Panasonic TX-L32DT30B review

An active 3D LCD TV with impressive multimedia options, but is 32-inches too small?

Panasonic TX-L32DT30B
This is the best 3D LCD TV we have seen yet

TechRadar Verdict


  • +

    Class-leading 3D performance

  • +

    Good build quality

  • +

    Decent 2D performance

  • +

    Impressive connectivity, multimedia and online features

  • +

    Respectable audio quality


  • -

    Difficulties getting black levels and motion control right

  • -

    Very expensive

  • -

    Cumbersome Viera Connect interface

Why you can trust TechRadar We spend hours testing every product or service we review, so you can be sure you’re buying the best. Find out more about how we test.

The Panasonic TX-L32DT30B is Panasonic's first LCD TV to carry active 3D playback. This is a significant development from a brand that's only previously only bestowed this honour upon its beloved plasma screens.

The TX-L32DT30B is also the smallest active 3D TV we've tested so far and is built around the brand's latest IPS Alpha panel technology.

The latter delivers the same ultra-wide viewing angles as other IPS displays, but as will become apparent later, Panasonic has improved almost every other aspect of its panel design to make the TX-L32DT30B capable of doing a better job with 3D footage.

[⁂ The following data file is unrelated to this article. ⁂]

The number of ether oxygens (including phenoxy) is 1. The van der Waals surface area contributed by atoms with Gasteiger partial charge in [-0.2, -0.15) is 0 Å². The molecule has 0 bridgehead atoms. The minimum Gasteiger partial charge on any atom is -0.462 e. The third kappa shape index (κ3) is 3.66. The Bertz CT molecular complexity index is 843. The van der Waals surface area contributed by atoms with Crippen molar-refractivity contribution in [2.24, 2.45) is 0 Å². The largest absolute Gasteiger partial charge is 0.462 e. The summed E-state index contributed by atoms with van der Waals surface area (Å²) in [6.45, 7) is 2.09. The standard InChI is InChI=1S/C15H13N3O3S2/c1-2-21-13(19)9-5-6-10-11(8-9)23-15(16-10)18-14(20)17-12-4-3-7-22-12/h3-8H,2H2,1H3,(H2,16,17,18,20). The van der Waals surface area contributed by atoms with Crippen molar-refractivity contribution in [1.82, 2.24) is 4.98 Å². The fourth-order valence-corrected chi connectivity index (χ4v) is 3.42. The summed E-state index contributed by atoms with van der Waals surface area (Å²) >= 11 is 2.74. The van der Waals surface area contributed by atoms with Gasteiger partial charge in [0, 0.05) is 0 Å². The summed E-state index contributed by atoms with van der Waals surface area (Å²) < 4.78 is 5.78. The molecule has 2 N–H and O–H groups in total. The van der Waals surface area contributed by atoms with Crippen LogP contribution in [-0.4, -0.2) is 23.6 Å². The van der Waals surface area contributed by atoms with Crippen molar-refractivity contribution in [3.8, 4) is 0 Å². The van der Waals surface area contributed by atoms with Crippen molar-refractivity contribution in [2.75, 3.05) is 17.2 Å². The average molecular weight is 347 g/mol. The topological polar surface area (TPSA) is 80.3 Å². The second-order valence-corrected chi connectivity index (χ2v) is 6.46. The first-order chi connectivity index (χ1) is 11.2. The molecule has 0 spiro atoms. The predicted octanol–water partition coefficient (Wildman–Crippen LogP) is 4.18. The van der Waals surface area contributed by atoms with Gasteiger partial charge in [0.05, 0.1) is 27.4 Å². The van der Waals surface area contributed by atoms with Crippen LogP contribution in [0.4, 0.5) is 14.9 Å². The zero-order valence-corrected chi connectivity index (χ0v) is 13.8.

Also underlining the TX-L32DT30B's uncompromising stance are its extensive multimedia functions, including DLNA PC compatibility and Panasonic's new, improved online platform, dubbed Viera Connect.

If the TX-L32DT30B's 3D capabilities don't interest you, you're looking at stepping down to Panasonic's E30 series, though bear in mind that this step down will also see you losing out on many of the other advantages of the DT30's panel design, including its 400Hz (200Hz plus scanning backlight) motion processing.

John Archer
AV Technology Contributor

John has been writing about home entertainment technology for more than two decades - an especially impressive feat considering he still claims to only be 35 years old (yeah, right). In that time he’s reviewed hundreds if not thousands of TVs, projectors and speakers, and spent frankly far too long sitting by himself in a dark room.